I also think that using regular CPI for a correction factor can be misleading when looking at the longer term.
                            Interesting that you say 8. Rates are still rock bottom aren't they, and I'm not sure that foreclosures are increasing very rapidly. I'm saying that from the standpoint that I watch the So Cal market quite a bit since I used to live there. Prices along the coast are still significantly up over 2001-2 prices (even taking nominal dollars into account) and I'm sure it's because rates are so low and banks are really dragging their feet to foreclose and get the market moving.

                            I'm guessing you're talking on a national scale? There are probably places that will bottom next year but So Cal seems at least a couple years away.

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                            • #29
                              Re: Case-Shiller Housing Charts - Long-term, etc.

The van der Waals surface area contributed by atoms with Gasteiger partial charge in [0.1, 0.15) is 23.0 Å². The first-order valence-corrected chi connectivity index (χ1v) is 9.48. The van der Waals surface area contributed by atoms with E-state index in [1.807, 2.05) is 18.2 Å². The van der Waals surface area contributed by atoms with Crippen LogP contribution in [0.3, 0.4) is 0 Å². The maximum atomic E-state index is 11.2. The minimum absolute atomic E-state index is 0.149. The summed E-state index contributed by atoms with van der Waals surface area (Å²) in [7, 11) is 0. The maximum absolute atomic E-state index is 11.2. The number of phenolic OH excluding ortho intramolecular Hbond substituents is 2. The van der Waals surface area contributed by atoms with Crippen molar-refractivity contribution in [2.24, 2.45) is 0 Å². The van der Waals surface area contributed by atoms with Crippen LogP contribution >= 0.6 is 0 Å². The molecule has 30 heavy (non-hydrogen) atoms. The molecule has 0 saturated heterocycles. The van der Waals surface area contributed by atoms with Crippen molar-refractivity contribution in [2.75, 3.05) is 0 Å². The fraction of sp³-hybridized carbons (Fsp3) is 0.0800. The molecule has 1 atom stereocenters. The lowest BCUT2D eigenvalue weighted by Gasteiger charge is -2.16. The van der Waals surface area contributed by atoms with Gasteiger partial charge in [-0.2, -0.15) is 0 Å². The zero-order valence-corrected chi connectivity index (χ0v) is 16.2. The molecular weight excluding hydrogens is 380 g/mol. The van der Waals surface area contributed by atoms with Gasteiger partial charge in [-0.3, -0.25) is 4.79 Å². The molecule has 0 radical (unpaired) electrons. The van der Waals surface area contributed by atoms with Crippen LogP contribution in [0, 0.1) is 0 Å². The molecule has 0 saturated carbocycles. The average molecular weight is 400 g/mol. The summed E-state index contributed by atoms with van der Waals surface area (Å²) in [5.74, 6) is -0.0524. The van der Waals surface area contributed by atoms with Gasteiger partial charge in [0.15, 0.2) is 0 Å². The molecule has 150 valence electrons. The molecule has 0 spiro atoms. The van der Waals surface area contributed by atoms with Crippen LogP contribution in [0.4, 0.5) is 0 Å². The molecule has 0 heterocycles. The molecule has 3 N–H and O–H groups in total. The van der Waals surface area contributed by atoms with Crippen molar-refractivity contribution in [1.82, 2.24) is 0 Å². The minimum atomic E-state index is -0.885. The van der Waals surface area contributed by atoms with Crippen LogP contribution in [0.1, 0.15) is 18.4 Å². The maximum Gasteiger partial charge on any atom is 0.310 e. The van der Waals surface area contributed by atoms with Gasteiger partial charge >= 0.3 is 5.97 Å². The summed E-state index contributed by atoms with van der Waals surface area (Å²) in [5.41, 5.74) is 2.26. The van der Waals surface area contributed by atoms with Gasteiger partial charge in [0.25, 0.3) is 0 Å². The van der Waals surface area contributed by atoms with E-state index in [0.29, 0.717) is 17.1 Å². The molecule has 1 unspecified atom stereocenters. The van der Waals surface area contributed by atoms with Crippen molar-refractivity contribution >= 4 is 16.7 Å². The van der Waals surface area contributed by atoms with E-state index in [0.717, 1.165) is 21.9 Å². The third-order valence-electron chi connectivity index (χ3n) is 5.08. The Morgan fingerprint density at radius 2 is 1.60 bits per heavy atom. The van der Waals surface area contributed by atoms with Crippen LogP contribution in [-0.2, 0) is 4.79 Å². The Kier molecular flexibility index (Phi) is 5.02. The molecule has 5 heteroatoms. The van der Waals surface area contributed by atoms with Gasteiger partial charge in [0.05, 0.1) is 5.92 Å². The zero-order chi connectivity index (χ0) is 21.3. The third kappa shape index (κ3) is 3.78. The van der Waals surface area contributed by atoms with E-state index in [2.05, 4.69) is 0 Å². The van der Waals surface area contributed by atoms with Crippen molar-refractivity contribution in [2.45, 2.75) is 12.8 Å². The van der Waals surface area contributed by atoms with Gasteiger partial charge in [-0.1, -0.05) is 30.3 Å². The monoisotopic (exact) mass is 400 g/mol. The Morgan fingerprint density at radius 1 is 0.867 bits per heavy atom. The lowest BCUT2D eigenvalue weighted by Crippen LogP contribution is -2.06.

Originally posted by bart View Post
                              Originally posted by zoog View Post
                              Truly very nice chart work zoog... but the one above threw me.

                              Current National Index values are around 130. Did you adjust them upwards since 1987 to align with Shiller's data pre 1987?

                              edit/add - ooops, just looked again. I see you're basing all three items at 10 in Q1 1900
                              Was writing my reply but I see you noted the 10.

                              I first set this chart up in late 2007, so my memory is a little fuzzy...

                              I was working with three different series, the shiller housing index (which is fixed to 100 in Q1 2000), the US population in millions, and the consumer price index series CPI-U, which is supposedly set to 100 in "1982-1984" (). I reconfigured the housing index to start at 10 in 1900 so that it more closely aligned with the CPI-U series, to illustrate Shiller's conclusion that over the long term, housing prices roughly track inflation, and should eventually return to the inflation line. (Of course you and I both believe the CPI understates inflation, but that's another can of worms.) The adjustments also caused the series to go from nearly the bottom of the chart to the top. So it was also an aesthetic choice. What's the saying, "numbers don't lie, but charts can". Any graphic representation is going to be subjective.